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71 of 72 people found the following review helpful
4.0 out of 5 stars A Worthy Study, July 31, 2001
This review is from: Guide to Thomas Aquinas (Paperback)
This book is one of the essential studies of St. Thomas's life and thought. It is especially valuable because it preserves some of the profound insights of two other Thomists whose books have either never been translated into English (Grabmann) or are, alas, out-of-print (Chenu). Pieper's treatment of St. Thomas's (and Aristotle's) use of language is absolutely essential reading for beginning students of Aquinas who have not read the more thorough treatments (by Chenu and Blanche - now largely forgotten) upon which it is based. Pieper also captures better than most biographers the importance of Thomas's decision to embrace both of the apparently opposed movements of his day, the back-to-the-Bible movement of the mendicant orders and, the modern, scientific movement of Aristotelianism.
There are a few points on which I think Pieper is wrong, most importantly on the question of Thomas's "Aristotelianism." In his justifiable attempt to show that Thomas is not an unqualified Aristotelian, Pieper goes too far the other direction and leaves the reader with the impression that Thomas was a defender of Plato. Especially troubling is Pieper's citation of passages from Thomas's Commentaries on Aristotle's De Anima and Metaphysics, which he, Pieper, claims defend Plato against Aristotle's criticisms: I cannot figure out how Pieper could construe the cited passages in such a way. Also, Pieper's criticism of the Inquistion, the Dominican order's role in it, and Thomas's defense of it seems surprisingly naive coming from an author steeped in the history of the Church. But these are relatively minor flaws in an otherwise worthy study of St. Thomas.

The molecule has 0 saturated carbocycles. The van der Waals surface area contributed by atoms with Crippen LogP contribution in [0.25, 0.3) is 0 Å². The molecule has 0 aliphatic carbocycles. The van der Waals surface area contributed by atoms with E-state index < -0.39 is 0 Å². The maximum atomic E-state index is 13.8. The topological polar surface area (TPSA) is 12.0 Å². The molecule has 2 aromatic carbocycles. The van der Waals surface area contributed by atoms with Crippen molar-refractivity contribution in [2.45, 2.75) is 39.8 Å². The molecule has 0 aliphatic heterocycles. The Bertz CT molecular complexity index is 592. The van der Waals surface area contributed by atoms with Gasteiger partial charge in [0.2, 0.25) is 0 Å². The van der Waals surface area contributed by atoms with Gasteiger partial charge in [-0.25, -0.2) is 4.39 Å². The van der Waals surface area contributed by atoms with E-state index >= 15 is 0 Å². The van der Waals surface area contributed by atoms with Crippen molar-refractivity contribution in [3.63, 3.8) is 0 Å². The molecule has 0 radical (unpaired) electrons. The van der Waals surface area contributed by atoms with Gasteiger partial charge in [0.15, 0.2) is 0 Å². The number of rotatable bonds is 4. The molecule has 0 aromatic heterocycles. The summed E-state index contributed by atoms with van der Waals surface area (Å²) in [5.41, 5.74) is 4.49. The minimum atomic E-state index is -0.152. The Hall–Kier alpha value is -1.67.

My rating of other books on St. Thomas: (1) Josef Pieper, The Silence of St. Thomas. ***** One of the very best books on St. Thomas Aquinas; see my ... review. (2) G.K. Chesterton, St. Thomas Aquinas: the Dumb Ox. ***** A justly acclaimed popular account of the life and work of St. Thomas; a thoroughly enjoyable reading experience for student and general reader alike. (3) Marie-Dominique Chenu O.P., Toward Understanding St. Thomas. ***** THE indispensible work for every serious student; sadly, out-of-print. (4) Ralph McInerny, St. Thomas Aquinas. **** A scholarly introduction to Thomas's philosophical thought, which emphasizes Aquinas's indebteness to Aristotle and Boethius. (5) Jean-Pierre Torrell O.P., St. Thomas Aquinas: the Person and his Work. **** Currently the standard scholarly biography.
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Initial post: Feb 20, 2012 3:21:47 AM PST
"Pieper also captures better than most biographers the importance of Thomas's decision to embrace both of the apparently opposed movements of his day, the back-to-the-Bible movement of the mendicant orders and, the modern, scientific movement of Aristotelianism."

This is so true, and thanks for pointing it out. Not until I read this book did I realize the significance of this. It's still an odd combination today - a scientific, worldly realism with a ferocious, mystical, otherworldly religion, and insisting that they both be not just compatible but actually joined together systematically.

I'm not sure many writers on Thomas know or care about this; they get how he handled Aristotle, but most introductions and overviews of Aquinas blankly mention that he joined the Dominicans - as a sort of side note, as if it's an insignificant Catholic detail, as if there's no difference between the two orders that a modern person would care about.
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